McGuinness appeared unmasked at early Provisional IRA press conferences. The BBC filmed him walking through the Bogside discussing how the IRA command structure worked and stressing his concern to minimize civilian casualties, an early sign of public relations savvy.

In 1972, Northern Ireland’s bloodiest year, McGuinness joined Adams in a six-man IRA delegation flown by the British government to London for secret face-to-face negotiations during a brief truce. Those talks got nowhere and McGuinness went back on the run until his arrest on New Year’s Eve in the Republic of Ireland near a car loaded with 250 pounds (110 kilograms) of explosives and 4,750 rounds of ammunition.

During one of his two Dublin trials for IRA membership, McGuinness declared from the dock he was “a member of the Derry Brigade of the IRA and I’m very, very proud of it.”

Historians and security analysts agree that McGuinness was promoted to the IRA’s ruling army council following his November 1974 parole from prison and would have overseen many of the group’s most spectacular and divisive attacks. These included bomb attacks on London tourist spots and the use of “human bombs” — civilian employees like cooks and cleaners at British security installations — who were forced to drive car bombs to their places of work and were detonated by remote control before they could raise the alarm.

His central role in the IRA command was underscored when Britain in 1990 opened secret dialogue with the underground group in hopes of securing a cease-fire. An MI6 agent codenamed “The Mountain Climber” met McGuinness several times as part of wider diplomatic efforts that delivered a 1994 IRA truce and, ultimately, multi-party negotiations on Northern Ireland’s future and the U.S.-brokered Good Friday peace accord of 1998.

Northern Ireland’s first power-sharing government, formed in 1999, was led by moderates and afforded only minor roles for Sinn Fein and the most uncompromising Protestant party, Ian Paisley’s Democratic Unionists. When Sinn Fein nominated McGuinness to be education minister, many Protestant lawmakers recoiled and insisted they would never accept what one called “an IRA godfather” overseeing their children’s education.

That first coalition collapsed under the twin weight of Paisley-led obstruction and the IRA’s refusal to disarm. McGuinness served as the lead liaison with disarmament officials.

After election results vaulted the Democratic Unionists and Sinn Fein to the top of their communities for the first time, pressure mounted on the IRA to surrender its stockpiled arsenal. This happened in 2005, paving the way for Paisley to bury the hatchet with the group he called “the Sinners.”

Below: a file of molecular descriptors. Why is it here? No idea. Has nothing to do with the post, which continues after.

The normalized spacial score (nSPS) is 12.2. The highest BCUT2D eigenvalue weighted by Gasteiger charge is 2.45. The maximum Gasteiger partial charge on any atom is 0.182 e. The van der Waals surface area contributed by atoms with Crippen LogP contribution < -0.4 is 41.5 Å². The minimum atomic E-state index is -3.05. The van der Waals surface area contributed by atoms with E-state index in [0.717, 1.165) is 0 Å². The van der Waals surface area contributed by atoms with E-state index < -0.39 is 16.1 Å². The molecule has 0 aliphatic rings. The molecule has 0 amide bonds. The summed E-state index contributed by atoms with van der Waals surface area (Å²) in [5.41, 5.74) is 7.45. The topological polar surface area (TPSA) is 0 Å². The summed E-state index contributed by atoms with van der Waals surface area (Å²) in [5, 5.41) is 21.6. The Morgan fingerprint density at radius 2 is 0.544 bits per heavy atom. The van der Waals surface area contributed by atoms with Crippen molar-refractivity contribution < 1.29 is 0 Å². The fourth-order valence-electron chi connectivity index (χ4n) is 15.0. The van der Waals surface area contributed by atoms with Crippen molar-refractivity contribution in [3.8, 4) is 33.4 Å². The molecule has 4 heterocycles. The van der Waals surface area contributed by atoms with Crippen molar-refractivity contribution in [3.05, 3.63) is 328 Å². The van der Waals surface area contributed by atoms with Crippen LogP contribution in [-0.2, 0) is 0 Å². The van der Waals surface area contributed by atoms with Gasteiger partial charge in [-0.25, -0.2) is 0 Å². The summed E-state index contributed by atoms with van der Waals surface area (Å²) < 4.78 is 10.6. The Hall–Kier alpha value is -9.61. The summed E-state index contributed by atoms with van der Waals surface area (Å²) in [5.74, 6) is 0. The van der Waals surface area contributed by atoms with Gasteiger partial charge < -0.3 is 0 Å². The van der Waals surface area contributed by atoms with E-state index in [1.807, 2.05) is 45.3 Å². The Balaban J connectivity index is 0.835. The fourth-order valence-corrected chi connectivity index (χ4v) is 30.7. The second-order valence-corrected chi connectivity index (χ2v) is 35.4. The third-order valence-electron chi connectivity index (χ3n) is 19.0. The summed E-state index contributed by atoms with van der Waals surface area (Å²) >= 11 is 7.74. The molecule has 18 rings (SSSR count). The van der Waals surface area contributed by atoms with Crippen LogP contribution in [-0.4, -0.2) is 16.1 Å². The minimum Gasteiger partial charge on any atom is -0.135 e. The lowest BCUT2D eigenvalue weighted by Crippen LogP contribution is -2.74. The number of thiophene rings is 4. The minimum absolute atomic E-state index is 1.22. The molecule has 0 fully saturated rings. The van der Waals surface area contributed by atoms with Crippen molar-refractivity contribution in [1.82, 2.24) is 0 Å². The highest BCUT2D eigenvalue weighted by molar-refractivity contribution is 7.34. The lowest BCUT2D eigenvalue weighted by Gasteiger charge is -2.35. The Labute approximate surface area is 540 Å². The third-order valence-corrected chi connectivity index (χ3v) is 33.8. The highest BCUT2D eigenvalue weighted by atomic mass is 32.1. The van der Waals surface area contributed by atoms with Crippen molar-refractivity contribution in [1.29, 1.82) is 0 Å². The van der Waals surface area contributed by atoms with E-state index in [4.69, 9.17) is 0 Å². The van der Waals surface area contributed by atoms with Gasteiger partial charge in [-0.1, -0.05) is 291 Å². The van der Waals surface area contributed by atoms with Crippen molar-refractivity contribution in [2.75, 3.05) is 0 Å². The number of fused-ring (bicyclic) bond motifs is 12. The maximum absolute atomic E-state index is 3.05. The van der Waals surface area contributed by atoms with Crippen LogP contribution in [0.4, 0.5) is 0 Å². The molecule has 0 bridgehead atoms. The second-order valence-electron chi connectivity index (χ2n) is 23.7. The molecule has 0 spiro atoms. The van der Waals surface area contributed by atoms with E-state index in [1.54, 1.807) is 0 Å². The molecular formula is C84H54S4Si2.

No observer could have foreseen what happened next: a genuine friendship between First Minister Paisley and Deputy First Minister McGuinness. Belfast wits dubbed them “The Chuckle Brothers” because of their public warmth, an image that quickly eroded Protestant support for Paisley and forced him out as Democratic Unionist chief within the year.

McGuinness maintained more businesslike relations with Paisley’s frosty successor, Peter Robinson. Together they met Queen Elizabeth II for a historic 2012 handshake in Belfast and were guests of honour at Windsor Castle two years later. All the while, McGuinness expressed newfound support for the police as they faced attacks from IRA splinter groups — a U-turn that exposed McGuinness and his relatives to death threats in their Derry home.

His relations with the newest Democratic Unionist Party leader, Arlene Foster, turned sour with surprising speed. When Foster rebuffed Sinn Fein’s demands to step aside, McGuinness resigned in January, toppling power-sharing in the process.

“Over the last 10 years I have worked with DUP leaders and reached out to unionists on the basis of equality, respect and reconciliation. Today is the right time to call a halt to the DUP’s arrogance,” a frail, weak-voiced McGuinness said as he resigned as deputy first minister.

Foster said Tuesday that “his contribution helped build the relative peace we now enjoy.”

“While our differing backgrounds and life experiences inevitably meant there was much to separate us, we shared a deep desire to see the devolved institutions working to achieve positive results for everyone,” she said.

McGuinness is survived by his wife, Bernadette, two daughters and two sons.

Shawn Pogatchnik, The Associated Press

Canadian Press